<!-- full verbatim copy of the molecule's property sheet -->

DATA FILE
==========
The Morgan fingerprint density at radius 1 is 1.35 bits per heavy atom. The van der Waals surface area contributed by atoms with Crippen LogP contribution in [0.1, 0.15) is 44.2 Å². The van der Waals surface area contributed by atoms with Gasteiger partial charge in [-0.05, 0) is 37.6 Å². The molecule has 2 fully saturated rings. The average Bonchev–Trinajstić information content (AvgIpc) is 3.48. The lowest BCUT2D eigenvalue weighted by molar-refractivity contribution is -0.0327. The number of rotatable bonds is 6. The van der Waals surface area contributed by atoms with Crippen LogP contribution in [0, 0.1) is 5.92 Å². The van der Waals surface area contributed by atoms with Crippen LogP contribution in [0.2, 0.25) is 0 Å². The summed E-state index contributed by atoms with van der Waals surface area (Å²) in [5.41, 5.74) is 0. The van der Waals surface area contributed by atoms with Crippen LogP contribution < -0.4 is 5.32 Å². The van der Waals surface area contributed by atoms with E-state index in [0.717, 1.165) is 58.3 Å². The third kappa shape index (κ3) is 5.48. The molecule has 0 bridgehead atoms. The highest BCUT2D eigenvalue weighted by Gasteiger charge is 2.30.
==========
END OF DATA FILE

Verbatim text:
The Morgan fingerprint density at radius 1 is 1.35 bits per heavy atom. The van der Waals surface area contributed by atoms with Crippen LogP contribution in [0.1, 0.15) is 44.2 Å². The van der Waals surface area contributed by atoms with Gasteiger partial charge in [-0.05, 0) is 37.6 Å². The molecule has 2 fully saturated rings. The average Bonchev–Trinajstić information content (AvgIpc) is 3.48. The lowest BCUT2D eigenvalue weighted by molar-refractivity contribution is -0.0327. The number of rotatable bonds is 6. The van der Waals surface area contributed by atoms with Crippen LogP contribution in [0, 0.1) is 5.92 Å². The van der Waals surface area contributed by atoms with Crippen LogP contribution in [0.2, 0.25) is 0 Å². The summed E-state index contributed by atoms with van der Waals surface area (Å²) in [5.41, 5.74) is 0. The van der Waals surface area contributed by atoms with Crippen LogP contribution < -0.4 is 5.32 Å². The van der Waals surface area contributed by atoms with E-state index in [0.717, 1.165) is 58.3 Å². The third kappa shape index (κ3) is 5.48. The molecule has 0 bridgehead atoms. The highest BCUT2D eigenvalue weighted by Gasteiger charge is 2.30.